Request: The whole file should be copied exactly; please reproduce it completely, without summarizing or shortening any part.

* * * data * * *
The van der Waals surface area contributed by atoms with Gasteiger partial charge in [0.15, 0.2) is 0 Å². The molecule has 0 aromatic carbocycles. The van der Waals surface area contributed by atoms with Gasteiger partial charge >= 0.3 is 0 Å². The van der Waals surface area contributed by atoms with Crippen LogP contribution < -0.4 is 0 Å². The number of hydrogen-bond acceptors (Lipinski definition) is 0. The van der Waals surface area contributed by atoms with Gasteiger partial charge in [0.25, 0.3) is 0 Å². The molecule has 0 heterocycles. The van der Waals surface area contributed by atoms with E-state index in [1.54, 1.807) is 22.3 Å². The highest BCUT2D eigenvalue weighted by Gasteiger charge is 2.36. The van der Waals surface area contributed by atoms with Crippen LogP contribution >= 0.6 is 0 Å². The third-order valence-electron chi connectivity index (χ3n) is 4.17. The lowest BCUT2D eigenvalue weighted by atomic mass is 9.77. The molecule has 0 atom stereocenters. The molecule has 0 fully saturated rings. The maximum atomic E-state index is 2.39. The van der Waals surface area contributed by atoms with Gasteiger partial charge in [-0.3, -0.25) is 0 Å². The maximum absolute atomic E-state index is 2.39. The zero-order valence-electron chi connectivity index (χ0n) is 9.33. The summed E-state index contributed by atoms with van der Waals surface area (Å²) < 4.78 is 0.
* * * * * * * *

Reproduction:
The van der Waals surface area contributed by atoms with Gasteiger partial charge in [0.15, 0.2) is 0 Å². The molecule has 0 aromatic carbocycles. The van der Waals surface area contributed by atoms with Gasteiger partial charge >= 0.3 is 0 Å². The van der Waals surface area contributed by atoms with Crippen LogP contribution < -0.4 is 0 Å². The number of hydrogen-bond acceptors (Lipinski definition) is 0. The van der Waals surface area contributed by atoms with Gasteiger partial charge in [0.25, 0.3) is 0 Å². The molecule has 0 heterocycles. The van der Waals surface area contributed by atoms with E-state index in [1.54, 1.807) is 22.3 Å². The highest BCUT2D eigenvalue weighted by Gasteiger charge is 2.36. The van der Waals surface area contributed by atoms with Crippen LogP contribution >= 0.6 is 0 Å². The third-order valence-electron chi connectivity index (χ3n) is 4.17. The lowest BCUT2D eigenvalue weighted by atomic mass is 9.77. The molecule has 0 atom stereocenters. The molecule has 0 fully saturated rings. The maximum atomic E-state index is 2.39. The van der Waals surface area contributed by atoms with Gasteiger partial charge in [-0.3, -0.25) is 0 Å². The maximum absolute atomic E-state index is 2.39. The zero-order valence-electron chi connectivity index (χ0n) is 9.33. The summed E-state index contributed by atoms with van der Waals surface area (Å²) < 4.78 is 0.